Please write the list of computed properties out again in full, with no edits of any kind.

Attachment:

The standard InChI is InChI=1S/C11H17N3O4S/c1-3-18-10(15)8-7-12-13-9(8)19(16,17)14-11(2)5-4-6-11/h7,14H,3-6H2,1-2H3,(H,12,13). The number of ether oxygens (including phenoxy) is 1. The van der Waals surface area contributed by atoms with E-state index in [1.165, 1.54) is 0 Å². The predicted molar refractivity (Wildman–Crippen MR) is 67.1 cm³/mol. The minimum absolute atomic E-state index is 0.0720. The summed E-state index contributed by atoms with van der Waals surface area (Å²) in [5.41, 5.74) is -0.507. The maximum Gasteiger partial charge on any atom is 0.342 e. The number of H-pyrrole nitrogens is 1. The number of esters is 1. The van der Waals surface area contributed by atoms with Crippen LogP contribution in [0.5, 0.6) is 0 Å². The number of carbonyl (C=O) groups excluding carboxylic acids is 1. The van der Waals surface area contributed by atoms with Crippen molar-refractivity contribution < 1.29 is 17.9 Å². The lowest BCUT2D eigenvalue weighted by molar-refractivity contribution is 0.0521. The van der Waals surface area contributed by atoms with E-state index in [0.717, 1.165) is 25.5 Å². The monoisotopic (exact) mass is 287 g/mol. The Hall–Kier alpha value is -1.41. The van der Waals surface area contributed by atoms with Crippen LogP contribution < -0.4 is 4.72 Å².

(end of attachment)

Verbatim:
The standard InChI is InChI=1S/C11H17N3O4S/c1-3-18-10(15)8-7-12-13-9(8)19(16,17)14-11(2)5-4-6-11/h7,14H,3-6H2,1-2H3,(H,12,13). The number of ether oxygens (including phenoxy) is 1. The van der Waals surface area contributed by atoms with E-state index in [1.165, 1.54) is 0 Å². The predicted molar refractivity (Wildman–Crippen MR) is 67.1 cm³/mol. The minimum absolute atomic E-state index is 0.0720. The summed E-state index contributed by atoms with van der Waals surface area (Å²) in [5.41, 5.74) is -0.507. The maximum Gasteiger partial charge on any atom is 0.342 e. The number of H-pyrrole nitrogens is 1. The number of esters is 1. The van der Waals surface area contributed by atoms with Crippen LogP contribution in [0.5, 0.6) is 0 Å². The number of carbonyl (C=O) groups excluding carboxylic acids is 1. The van der Waals surface area contributed by atoms with Crippen molar-refractivity contribution < 1.29 is 17.9 Å². The lowest BCUT2D eigenvalue weighted by molar-refractivity contribution is 0.0521. The van der Waals surface area contributed by atoms with E-state index in [0.717, 1.165) is 25.5 Å². The monoisotopic (exact) mass is 287 g/mol. The Hall–Kier alpha value is -1.41. The van der Waals surface area contributed by atoms with Crippen LogP contribution < -0.4 is 4.72 Å².